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This unsurpassed collection was developed in partnership with the University of Virginia Library. It has been compiled specifically to support a wide range of research and pedagogical needs. The collection stretches from the revolutionary period to the Reconstruction era, and includes works by authors such as Herman Melville, Louisa May Alcott, Mark Twain, Bret Harte and a host of minor writers of the period.
Early American Fiction 1789–1875 is the product of a unique collaboration between ProQuest and the University of Virginia Library. In 1996 University of Virginia Libraryreceived a grant from The Andrew W. Mellon Foundation to digitize and publish its unique collections of early American fiction. This made possible the first Chadwyck-Healey Early American Fiction 1789–1850 database, completed in 2000, which offered preservation-quality facsimile page images and keyword-searchable full text for more than four hundred works of American fiction published before 1850. Early American Fiction 1789–1875, the second phase of this project, has been made possible by further sponsorship from the Mellon Foundation.
Early Early American Fiction 1789–1875 extends the coverage of its predecessor by twenty-five years (1851–1875) and incorporates the full text of more than 300 additional titles and over 50 new authors, including Louisa May Alcott, Thomas Bailey Aldrich, Herman Melville, Harriet Beecher Stowe and Mark Twain, as well as a host of minor writers of the period. In its entirety, Early American Fiction 1789–1875 offers more than 730 works of fiction by more than 130 authors. The titles currently available are listed in the bibliography.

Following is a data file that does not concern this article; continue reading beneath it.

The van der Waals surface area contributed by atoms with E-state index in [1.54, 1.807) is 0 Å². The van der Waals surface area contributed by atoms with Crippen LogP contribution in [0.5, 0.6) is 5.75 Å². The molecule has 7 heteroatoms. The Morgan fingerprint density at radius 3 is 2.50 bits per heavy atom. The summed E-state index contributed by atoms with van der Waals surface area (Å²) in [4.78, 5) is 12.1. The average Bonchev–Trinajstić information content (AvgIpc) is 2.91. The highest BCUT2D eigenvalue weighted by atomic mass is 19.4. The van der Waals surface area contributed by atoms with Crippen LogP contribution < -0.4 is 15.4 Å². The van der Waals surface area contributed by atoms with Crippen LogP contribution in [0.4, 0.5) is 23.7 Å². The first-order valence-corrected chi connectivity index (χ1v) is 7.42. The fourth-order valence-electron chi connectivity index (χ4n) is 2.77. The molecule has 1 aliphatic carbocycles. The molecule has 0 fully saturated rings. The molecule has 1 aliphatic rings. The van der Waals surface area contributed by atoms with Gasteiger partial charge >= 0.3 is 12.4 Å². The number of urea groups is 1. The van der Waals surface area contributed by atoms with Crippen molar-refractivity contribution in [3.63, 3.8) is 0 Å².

Early American Fiction 1789–1875 incorporates all of the texts from phase one of the project, including first editions of works by James Fenimore Cooper, Edgar Allan Poe and Nathaniel Hawthorne. Other highlights of the pre–1850 content include William Hill Brown's The Power of Sympathy, which has been recognized as the first American novel, and extremely rare items such as the American printing of Susanna Haswell Rowson's Charlotteand Joseph Holt Ingraham's AliceMay; or, The Lost of Mount Auburn.
As part of Early American Fiction 1789–1875 this content is fully cross-searchable with a comprehensive array of novels and short stories from the third quarter of the nineteenth century, including Melville's Moby Dick, Twain's first book The Celebrated Jumping Frog of Calaveras County, and Other Sketches, and Harriet Jacobs's Incidents in the Life of a Slave Girl, Written by Herself. William Wells Brown's Clotelle, acknowledged as the first published novel by an African American writer, is represented here by the first USedition of 1864.
Early American Fiction 1789–1875 presents the opportunity to study scholarly use of original rare books and of their computer simulacra, and to determine the extent to which electronic texts of rare books can serve scholars.